Art in the News
Read the latest arts news
“First Lady Presents” is a collaboration between The Nevada State Museum and Nevada First Lady Katherine Sisolak that elevates contemporary Nevada artists through a curatorial lens of equity and a dedication towards cultural awareness. In honor of Native American Heritage Month, November’s featured artist is comic book artist Theo Tso from the Las Vegas Paiute Indian Colony.
The Heinz Family Foundation announced their 26th Heinz Awards recipients, including Tanya Aguiñiga, a visual artist recognized for blending contemporary craft, sculpture and performance to address issues of migration, gender and identity. Aguiñiga also was the inaugural recipient in 2018 of the Johnson Fellowship for Artists Transforming Communities from Americans for the Arts.
Los Angeles-based director, writer, and cultural organizer Mark Valdez is this year’s recipient of Stage Directors and Choreographers Foundation’s annual Zelda Fichandler Award, which recognizes directors and choreographers who have demonstrated great accomplishment with singular creativity and deep investment in a particular community or region. Valdez also was the recipient of the 2019 Johnson Fellowship for Artists Transforming Communities from Americans for the Arts.
The World Design Organization recognized the cities of San Diego in the United States and Tijuana in Mexico as a result of their commitment to human-centered design and legacy of cross-border collaboration to transform the region’s natural and built environments.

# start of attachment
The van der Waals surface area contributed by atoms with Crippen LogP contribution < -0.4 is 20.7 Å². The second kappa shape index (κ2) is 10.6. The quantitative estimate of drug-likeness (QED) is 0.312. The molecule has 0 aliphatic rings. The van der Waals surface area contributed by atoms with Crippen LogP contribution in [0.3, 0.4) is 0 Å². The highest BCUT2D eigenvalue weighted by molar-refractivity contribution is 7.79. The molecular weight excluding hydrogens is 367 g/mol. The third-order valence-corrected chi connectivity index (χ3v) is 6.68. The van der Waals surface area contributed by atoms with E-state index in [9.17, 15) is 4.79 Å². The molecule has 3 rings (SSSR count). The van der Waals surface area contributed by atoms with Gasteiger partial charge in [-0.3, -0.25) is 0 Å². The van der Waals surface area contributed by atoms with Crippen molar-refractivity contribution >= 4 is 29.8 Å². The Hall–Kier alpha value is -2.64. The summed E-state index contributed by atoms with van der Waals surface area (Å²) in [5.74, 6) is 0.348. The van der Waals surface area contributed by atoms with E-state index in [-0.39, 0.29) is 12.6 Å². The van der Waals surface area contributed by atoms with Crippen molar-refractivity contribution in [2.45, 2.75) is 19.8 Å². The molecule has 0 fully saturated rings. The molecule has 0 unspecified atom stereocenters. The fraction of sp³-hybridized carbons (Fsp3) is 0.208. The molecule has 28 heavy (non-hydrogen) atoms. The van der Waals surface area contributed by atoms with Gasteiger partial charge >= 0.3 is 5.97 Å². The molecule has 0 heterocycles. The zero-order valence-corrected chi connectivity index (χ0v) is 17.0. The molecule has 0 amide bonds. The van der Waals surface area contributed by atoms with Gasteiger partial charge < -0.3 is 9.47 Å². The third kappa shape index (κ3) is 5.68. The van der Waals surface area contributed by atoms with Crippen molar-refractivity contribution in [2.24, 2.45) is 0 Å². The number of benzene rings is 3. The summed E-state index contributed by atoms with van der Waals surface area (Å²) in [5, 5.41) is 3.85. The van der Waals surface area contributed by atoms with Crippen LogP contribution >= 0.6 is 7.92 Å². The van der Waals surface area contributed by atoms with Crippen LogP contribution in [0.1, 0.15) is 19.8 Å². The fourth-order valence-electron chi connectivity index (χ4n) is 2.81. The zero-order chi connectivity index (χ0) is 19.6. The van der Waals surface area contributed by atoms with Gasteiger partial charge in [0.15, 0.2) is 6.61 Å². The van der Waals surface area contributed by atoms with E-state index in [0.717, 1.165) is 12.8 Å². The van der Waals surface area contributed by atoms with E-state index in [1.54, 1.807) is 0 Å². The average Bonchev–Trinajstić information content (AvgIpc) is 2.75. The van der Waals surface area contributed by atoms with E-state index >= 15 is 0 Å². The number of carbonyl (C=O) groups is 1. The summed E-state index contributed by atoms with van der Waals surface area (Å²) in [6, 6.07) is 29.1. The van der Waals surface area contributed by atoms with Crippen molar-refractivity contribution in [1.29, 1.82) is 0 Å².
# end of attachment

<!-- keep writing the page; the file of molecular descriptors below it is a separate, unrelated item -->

At The Table is a new group of African-American arts leaders responsible for organizing dynamic discussions that showcase and leverage our collective cultural and philanthropic power. The group aims to offer opportunities for connection, a platform for financial growth, infrastructure for community building, and encouragement to engage in wellness.
Certain Party or Parties Unknown (CPPU) is a temporary multi-media public art exhibition focusing on three African American men who fell victim to racial terror lynchings in Montgomery County, Maryland in the 1880s—Mr. John Diggs-Dorsey, Mr. George Peck, and Mr. Sidney Randolph—to further community dialogue about racial justice and increase awareness of local history.
Arts professionals who oversee municipal or public art collections, or local arts agencies that work directly with artists, will find information and ways to engage with conservation and preservation professionals on social media.
Local arts agencies are all about fostering community ties. October, being National Arts and Humanities Month, is a good time to mark the indelible role played by local arts agencies in their towns, cities, and neighborhoods—and how the NEA’s administration of the American Rescue Plan (ARP) will reinforce these local networks.
The National Monument Audit allows for a better understanding of the dynamics and trends that have shaped our monument landscape, to pose questions about common knowledge about monuments, and to debunk falsehoods and misperceptions within public memory.
For the first time since 2016, the White House has released a proclamation declaring October as National Arts & Humanities Month. In the proclamation, President Joe Biden cites the economic, health, educational, and community benefits of the arts and humanities.